Do you know what Babinski’s sign is?  Well, it’s a neurological indicator of badness.  Something is usually wrong in the spine or the brain.  If the foot of an adult is stimulated with a blunt object on the side and up along the foot to the toes, the big toe, points upward, the other toes spread out like fingers.  Whole hosts of neurological testing is typically done if that sign is evidenced.  The (irritating) PA for the (hated and useless) neurologist early in Mike’s illness was always checking his Babinski and looking grim.  We argued over it endlessly.  I’ll explain why shortly.   Anyway.  Think of a baby…a tiny baby.  Do you know how their big toes curl up and the rest of their toes spread out so sweetly?  That is pretty much what a positive Babinski looks like.  In babies it is normal because their CNS is not really fully developed.    In adults it indicates a neurological issue of pretty good magnitude.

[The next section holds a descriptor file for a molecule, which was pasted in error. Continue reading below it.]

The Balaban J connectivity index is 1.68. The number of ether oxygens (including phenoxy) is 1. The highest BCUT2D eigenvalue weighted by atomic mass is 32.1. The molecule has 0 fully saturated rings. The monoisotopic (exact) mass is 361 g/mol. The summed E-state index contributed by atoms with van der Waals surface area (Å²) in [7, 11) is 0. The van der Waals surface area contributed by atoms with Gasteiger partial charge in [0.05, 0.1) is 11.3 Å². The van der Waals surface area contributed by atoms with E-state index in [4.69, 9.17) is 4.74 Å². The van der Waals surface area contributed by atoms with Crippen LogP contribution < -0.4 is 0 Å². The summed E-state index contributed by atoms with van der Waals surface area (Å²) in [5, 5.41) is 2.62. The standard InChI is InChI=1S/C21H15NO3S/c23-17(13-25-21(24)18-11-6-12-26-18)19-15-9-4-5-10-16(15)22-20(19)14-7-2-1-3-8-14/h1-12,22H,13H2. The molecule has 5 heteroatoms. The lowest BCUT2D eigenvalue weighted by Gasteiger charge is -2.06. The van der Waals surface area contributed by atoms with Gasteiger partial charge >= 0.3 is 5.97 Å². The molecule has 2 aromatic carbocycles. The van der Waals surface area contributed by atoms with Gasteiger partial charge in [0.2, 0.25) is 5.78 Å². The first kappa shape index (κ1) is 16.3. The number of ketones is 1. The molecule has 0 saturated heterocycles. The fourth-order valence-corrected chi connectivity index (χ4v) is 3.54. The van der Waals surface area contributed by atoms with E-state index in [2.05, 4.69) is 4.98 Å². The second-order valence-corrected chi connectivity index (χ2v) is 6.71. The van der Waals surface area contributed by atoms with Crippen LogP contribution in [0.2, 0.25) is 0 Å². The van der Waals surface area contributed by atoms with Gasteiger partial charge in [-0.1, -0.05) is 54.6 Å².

Well.  As I used to tell the PA from neurology, and I told the therapist who felt it was Babinski’s sign, Mike’s toes…for as long as I have known him, have had Babinski’s sign.  His feet are unique.  As a family we teased him about them unmercifully.  His toes are long and like fingers.  They are prehensile.  They spread out all over and move in all directions as he stretches his foot or his foot is stimulated.  Over 60 years Mike has received numerous physical assessments.  Never, until his cardiac arrest, were there any concerns about his neurologic status or Babinski’s sign.  It was simply normal for Mike.  We teased him that he probably wasn’t too evolved.  The PA was using the Babinski as evidence of his serious neurologic damage…and the therapist, likewise and who probably reads too much, felt it was evidence of his neurologic condition.  (Like I need Babinski or them to tell me his CNS has suffered serious compromise!)   The therapist went on to check for Babinski on his right foot.  There was no reaction.  That’s one of the possible options.  However, as I pointed out to them, before the arrest, Mike’s toes on both feet presented with what looked like Babinski’s sign.  I thought the right foot’s lack of response was more troubling and evidence of the nature of the neuro insult than the response on the left.  The response on the left, for Mike, was normal.  The response on the right, for me, seems to confirm the magnitude of the left brain and frontal compromise that he has experienced.      The therapist suggested taking him to the neurologist.  I was like FOR WHAT?  He has no seizures so she won’t medicate or do an EEG.  CT or MRI will show atrophy…maybe.  But what do we do with that information?  It won’t be news and it won’t drive a treatment plan.  He doesn’t have migraines…so no meds.  There’s no pharmaceutical protocol that exists for brain injury that I’ve found in my treatment.  At this point, in vintage Robin fashion I told the therapist that this would be yet another waste of $25 and I’d pass.  Do they think there is a mechanical, external, assistive sort of thing (orthotic, brace etc) that will help to correct this “habit?”  That is all I really want to know…not your medical advice.  No?  Ok.  Move on.  Next topic.